Influences on catch-up growth using relative versus absolute metrics: Evidence from the MAL-ED cohort study

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Stephanie A RichardLaura E Caulfield

Abstract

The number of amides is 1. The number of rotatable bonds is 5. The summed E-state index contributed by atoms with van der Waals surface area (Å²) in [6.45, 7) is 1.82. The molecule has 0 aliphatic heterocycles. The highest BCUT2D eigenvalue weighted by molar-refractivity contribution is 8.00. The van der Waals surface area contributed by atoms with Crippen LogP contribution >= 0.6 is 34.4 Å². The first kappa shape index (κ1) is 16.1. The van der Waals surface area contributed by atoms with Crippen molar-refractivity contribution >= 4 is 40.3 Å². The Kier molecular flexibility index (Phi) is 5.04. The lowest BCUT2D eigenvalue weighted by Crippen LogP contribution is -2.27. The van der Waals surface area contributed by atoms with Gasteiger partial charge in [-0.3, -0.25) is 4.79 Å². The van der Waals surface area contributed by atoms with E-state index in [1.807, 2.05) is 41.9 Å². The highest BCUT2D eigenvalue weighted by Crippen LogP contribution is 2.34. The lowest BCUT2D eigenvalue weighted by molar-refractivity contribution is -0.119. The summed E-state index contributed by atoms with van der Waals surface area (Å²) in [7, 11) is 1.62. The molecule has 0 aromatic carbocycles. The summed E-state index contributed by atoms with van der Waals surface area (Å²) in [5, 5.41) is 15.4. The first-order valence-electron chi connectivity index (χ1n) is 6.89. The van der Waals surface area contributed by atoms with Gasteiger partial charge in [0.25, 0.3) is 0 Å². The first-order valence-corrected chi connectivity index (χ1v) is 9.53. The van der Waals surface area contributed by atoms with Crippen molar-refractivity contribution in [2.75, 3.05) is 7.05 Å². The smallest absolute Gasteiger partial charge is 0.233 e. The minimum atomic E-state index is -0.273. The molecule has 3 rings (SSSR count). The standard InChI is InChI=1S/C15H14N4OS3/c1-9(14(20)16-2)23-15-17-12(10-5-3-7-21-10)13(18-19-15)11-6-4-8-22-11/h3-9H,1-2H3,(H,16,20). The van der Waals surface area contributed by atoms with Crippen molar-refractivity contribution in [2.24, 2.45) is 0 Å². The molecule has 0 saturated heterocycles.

Background: Undernutrition in early childhood has historically been considered irreversible after 2-3 years of age and has been associated with morbidity and mortality over the short-term and poor economic and cognitive outcomes over the long-term. We used longitudinal data to determine which factors are associated with positive changes in absolute and relative differences in height and weight from the WHO Growth Standards from 24 to 60 months of age.Methods: Across six MAL-ED sites, 942 children had anthropometry data at 24 and 60 months, as well as information about socioeconomic status, maternal height, gut permeability (lactulose-mannitol z-score (LMZ)), dietary intake from 9-24 months, and micronutrient status. Anthropometric changes were categorized as positive changes in height- or weight-for-age z-score (HAZ, WAZ) or their absolute difference from the growth standard median (HAD (cm), WAD (kg)), as well as recovery from stunting/underweight. Outcomes were modeled using multivariate linear regression.Results: Forty-three/34% of the children who were stunted/underweight at 24 months were no longer stunted/underweight at 60 months, Among the sites, 64-92% of children had positive changes in their HAZ, whereas 25-60% had po...Continue Reading

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